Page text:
Of the thiazolidines described by the general formula above, those in which each R is hydrogen are preferred. Also preferred are those compounds wherein each R and R" is hydrogen or an alkyl of one to five carbon atoms. Especially preferred in the present invention is the use of 2,Z-dimethylthiazolidine, i.e., where each R and R are H and each R" is methyl in the general formula.
To obtain the improved cation exchange resin catalyst, the strong-acid resin is usually partially neutralized with the thiazolidine by direct neutralization of the free acid resin. The-degree of neutralization is readily verified by measuring the ion-exchange capacity of the resin before and after partial neutralization.
The extent of the neutralization of the catalyst of the thiazolidine may vary widely. About 5 to about 35 mole percent of the strong-acid groups of the cationexchange resin can be neutralized, with the neutralization of 15 to 25 mole percent of the strong-acid groups being preferred. As a general rule, neutralization of a high percentage of the exchange capacity impairs the efficiency of the catalyst in the preparation of bisphenols and should be avoided. Particularly effective cutalysts are obtained by neutralizing l5 to 20 percent of the cation-exchange capacity of a sulfonntcd aromatic resin having an initial exchange capacity of about 4.5 to 5.2 meq./g. dry weight H form giving a modified resin having a capacity of about 3.6 to 4.4 meq./g. dry weight H form.
The water content of the partially neutralized catalyst is an important process variable. Although some water is always present as a by-product of the phenolketone condensation, the catalyst efficiency is impaired lower temperatures, an inert diluent may be required to if the water content of the reaction mixture is greater than about 2-3 weight percent. A steady state water content of about 0.5-1.0 weight percent is preferred. When the modified resin is used in a fixed bed continuous reactor, the resin catalyst can be dried if necessary 5 by pretreating the resin bed with anhydrous phenol. Thereafter, the mole ratio and feed rates of the reactants can be adjusted to achieve a suitable conversion and eluent water content.
The partially neutralized cation-exchange resin of the invention is an effective catalyst for the preparation of many bisphenols. The phenolic reactant must be unsubstituted in the para position, but can be substituted with one or more alkyl, halo, or other similar nonreactive groups in the positions ortho and meta to the phenolic group. Suitable phenols include phenol, oand m-cresol, oand m-chlorophenol, o-bromophenol, o-sec.-butylphenol, o-t-butylphenol, 2,6- dibromophenol, 2,6-di-t-butylphenol, 6-chloro-ocresol, and o-phenylphenol.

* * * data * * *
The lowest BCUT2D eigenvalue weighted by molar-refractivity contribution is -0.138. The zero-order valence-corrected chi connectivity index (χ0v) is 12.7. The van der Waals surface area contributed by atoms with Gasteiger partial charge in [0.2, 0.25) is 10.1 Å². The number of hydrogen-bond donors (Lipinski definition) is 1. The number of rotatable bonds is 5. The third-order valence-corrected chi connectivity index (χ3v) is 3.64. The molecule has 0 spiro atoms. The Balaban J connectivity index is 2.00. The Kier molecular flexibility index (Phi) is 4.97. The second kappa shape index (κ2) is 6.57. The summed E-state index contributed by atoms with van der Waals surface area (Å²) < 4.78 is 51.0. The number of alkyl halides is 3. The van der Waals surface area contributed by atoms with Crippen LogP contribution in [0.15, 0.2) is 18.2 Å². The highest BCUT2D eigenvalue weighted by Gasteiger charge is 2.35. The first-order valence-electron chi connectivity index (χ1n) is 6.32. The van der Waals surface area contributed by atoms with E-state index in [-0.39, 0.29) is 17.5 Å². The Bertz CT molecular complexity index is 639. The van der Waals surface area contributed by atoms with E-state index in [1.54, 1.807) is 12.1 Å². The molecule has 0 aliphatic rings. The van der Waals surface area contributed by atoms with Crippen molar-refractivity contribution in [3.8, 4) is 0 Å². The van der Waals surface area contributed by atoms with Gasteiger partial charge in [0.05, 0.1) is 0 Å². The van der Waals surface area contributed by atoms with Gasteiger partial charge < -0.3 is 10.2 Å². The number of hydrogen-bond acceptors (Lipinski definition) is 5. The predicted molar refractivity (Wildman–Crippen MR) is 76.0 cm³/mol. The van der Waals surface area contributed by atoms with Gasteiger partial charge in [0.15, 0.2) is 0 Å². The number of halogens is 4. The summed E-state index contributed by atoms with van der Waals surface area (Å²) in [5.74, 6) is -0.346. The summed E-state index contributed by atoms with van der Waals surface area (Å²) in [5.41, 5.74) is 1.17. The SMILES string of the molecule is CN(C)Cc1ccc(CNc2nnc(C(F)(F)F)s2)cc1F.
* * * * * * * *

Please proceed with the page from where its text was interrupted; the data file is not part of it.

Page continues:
As the ketone reactant, methyl ketones such as acetone, methyl ethyl ketone, methyl isobutyl ketone and acetophenone are preferred. However, cyclohexanone and other cyclic ketone as well as halo substituted methyl ketones like 1,3-dichloroacetone can also be used.
The preparation of bisphenols using the partially neutralized strong-acid cation-exchange resin as catalyst occurs readily under the normal conditions for the condensation of a phenol and ketone using a conventional cation-exchange resin or soluble catalyst. An excess of phenol is generally desirable to achieve a high conversion of the ketone. Thus from 2-25 moles of the phenol per mole of ketone are normally used with optimum conversions and efficiencies being obtained with a feed ratio of about 10-20 moles of phenol per mole of ketone.
The partially neutralized resin catalyst can be slurried with the reactants in a batch process or used in a conventional fixed bed column for continuous operation. The condensation in the presence of the modified catalyst occurs at temperatures ranging from 0 to 120C. and preferably at about 20 to 100C. at the maintain fluidity. Normally atmospheric pressure is used.
The reaction time of course depends on the reaction temperature and the method of operation. In a batch process, a reaction time of from 0.1 to 20 hours or more may be required to achieve a desired conversion. 1n continuous operation using a fixed bed of catalyst, a flow rate of about 0.2 to 6.0 bed volumes per hour or an average contact time of about 0.16 to 5.0 hours is suitable. Using a partially neutralized catalyst having a residual exchange capacity ofabout 3.2-4.5 meq./g. dry weight, optimum results are obtained with a feed rate of about 1.0 to 3.0 bed volumes per hour at -80C.